# Fractional Knapsack + “yields a solution that is less than 1% of optimal for the 0/1 Knapsack.”

I am going over a review for an upcoming test and was wondering if someone could restate part b of the question. This is the text from the review sheet passed out, but I am not sure what part b is asking exactly. I guess more straitly what does it mean by "yields a solution that is less than 1% of optimal for the 0/1 Knapsack problem."

a) Solve the following instance of the Knapsack problem, i.e., give fraction of each object chosen and value of optimal Knapsack. Show steps:

Capacity of Knapsack is C = 100

** Here he lists the objects, their values, and weights. in a table **

b) [10pts] Give an example with two objects that shows that the same greedy method used for the fractional Knapsack problem (slightly modified to leave out the last object chosen by the greedy method if it doesn’t fit) yields a solution that is less than 1% of optimal for the 0/1 Knapsack problem.

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Usually the greedy heuristic works pretty well for the knapsack problem. If you just come up with a small problem instance at random, it's likely that applying the greedy heuristic will produce a good, or possibly even optimal solution. (The quality of a solution is measured by taking the total value of the objects it includes, and computing the ratio of that to the total value of the objects included in an optimal solution.)

This question is asking you to come up with a nasty problem instance (i.e. a list of objects with values and weights) that confuses the greedy heuristic so much that applying it yields a knapsack containing only 1% of the value that an optimal solution would contain.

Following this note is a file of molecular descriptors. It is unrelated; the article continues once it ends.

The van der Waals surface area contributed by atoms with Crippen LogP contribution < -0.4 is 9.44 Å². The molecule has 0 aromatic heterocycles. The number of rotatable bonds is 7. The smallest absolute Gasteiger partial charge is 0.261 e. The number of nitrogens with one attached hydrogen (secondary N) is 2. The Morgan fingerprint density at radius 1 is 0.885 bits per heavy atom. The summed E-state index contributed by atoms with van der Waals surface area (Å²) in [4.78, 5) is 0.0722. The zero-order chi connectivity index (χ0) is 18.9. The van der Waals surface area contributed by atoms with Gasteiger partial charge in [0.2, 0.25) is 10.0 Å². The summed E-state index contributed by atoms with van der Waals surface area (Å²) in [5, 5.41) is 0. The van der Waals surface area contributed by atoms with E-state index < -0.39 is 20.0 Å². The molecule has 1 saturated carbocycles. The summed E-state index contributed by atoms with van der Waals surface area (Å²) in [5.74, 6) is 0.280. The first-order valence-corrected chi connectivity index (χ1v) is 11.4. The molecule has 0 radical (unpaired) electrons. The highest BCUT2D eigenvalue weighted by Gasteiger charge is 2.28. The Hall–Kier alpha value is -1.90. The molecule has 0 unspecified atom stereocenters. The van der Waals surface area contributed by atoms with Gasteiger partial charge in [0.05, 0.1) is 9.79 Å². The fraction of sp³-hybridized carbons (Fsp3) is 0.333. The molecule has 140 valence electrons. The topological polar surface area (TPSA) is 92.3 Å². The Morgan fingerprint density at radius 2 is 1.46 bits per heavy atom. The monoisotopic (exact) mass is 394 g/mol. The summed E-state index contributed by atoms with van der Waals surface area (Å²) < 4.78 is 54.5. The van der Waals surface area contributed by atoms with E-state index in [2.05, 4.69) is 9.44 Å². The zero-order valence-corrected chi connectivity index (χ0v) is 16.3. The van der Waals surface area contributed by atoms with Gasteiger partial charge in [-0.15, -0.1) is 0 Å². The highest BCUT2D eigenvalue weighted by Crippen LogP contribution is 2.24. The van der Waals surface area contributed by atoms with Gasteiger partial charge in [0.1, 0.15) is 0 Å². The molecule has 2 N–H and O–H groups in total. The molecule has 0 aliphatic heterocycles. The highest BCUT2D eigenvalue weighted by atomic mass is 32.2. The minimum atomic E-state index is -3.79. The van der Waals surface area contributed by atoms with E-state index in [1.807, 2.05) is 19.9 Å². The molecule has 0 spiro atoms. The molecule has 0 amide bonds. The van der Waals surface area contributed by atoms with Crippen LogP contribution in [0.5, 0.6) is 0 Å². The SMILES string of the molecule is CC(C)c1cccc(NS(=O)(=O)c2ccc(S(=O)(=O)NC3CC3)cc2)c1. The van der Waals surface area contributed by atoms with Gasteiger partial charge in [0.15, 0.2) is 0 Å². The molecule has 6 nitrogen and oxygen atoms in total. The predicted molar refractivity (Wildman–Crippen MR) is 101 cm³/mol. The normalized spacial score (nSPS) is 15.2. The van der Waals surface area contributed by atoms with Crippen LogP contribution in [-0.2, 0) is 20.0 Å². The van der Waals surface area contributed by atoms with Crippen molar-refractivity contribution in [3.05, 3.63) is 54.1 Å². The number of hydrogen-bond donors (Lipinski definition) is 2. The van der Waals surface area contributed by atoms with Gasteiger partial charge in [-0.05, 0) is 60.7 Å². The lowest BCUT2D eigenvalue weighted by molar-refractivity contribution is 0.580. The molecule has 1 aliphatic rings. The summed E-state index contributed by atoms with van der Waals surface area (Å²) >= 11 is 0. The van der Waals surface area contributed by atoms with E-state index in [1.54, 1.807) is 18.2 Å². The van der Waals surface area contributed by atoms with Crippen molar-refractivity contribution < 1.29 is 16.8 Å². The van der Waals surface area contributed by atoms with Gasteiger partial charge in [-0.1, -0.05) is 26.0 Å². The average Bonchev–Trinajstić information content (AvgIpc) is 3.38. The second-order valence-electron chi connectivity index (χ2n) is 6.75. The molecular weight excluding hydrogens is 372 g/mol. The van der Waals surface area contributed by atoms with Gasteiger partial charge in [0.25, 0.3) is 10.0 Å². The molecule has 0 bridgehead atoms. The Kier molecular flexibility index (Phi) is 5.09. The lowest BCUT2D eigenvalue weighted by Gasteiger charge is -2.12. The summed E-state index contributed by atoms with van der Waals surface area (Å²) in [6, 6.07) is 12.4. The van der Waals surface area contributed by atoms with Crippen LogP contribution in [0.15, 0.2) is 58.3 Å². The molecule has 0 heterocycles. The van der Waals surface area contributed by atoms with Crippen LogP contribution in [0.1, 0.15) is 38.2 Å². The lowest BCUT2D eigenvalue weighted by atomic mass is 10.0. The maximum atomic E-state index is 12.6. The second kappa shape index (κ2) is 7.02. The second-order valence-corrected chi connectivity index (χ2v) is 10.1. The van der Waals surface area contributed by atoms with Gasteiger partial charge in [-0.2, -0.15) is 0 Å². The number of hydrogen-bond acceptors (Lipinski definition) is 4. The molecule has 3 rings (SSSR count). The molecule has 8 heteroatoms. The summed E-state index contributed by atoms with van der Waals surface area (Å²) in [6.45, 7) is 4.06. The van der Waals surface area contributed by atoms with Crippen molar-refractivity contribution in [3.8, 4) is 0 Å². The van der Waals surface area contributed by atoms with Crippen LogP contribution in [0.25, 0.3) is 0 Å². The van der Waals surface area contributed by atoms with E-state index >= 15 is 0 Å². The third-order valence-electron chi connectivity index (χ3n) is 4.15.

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I understand the part b) demanding to show that the greedy algorithm in not optimal and furthermore can yield less than 1% of the optimal value. This is the case already with small instances. Consider the following instance:

``````Item 1: profit 2, weight 1 (efficiency is 2/1 = 200/100 = 2)
Item 2: profit 400, weight 400 (efficiency is 400/400 = 1)

Knapsack capacity: 400
``````

Note that the items are given in non-increasing order of efficiency, which is the order in which the greedy algorithm processes them. Now the greedy algorithm would chose item 1 since it fits, but now item 2 cannot be chosen. This yields a profit of 2. However, choice of item 2 yields a profit of 400. In total, the greedy algorithm yields a profit of 2 where the optimal value is at least 400, hence the greedy algorithm yields less than 1 percent of the optimal profit.

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So the 0/1 knapsack problem is the knapsack problem in which you cannot take a fraction of a specific object? –  user1311286 Nov 27 '12 at 21:26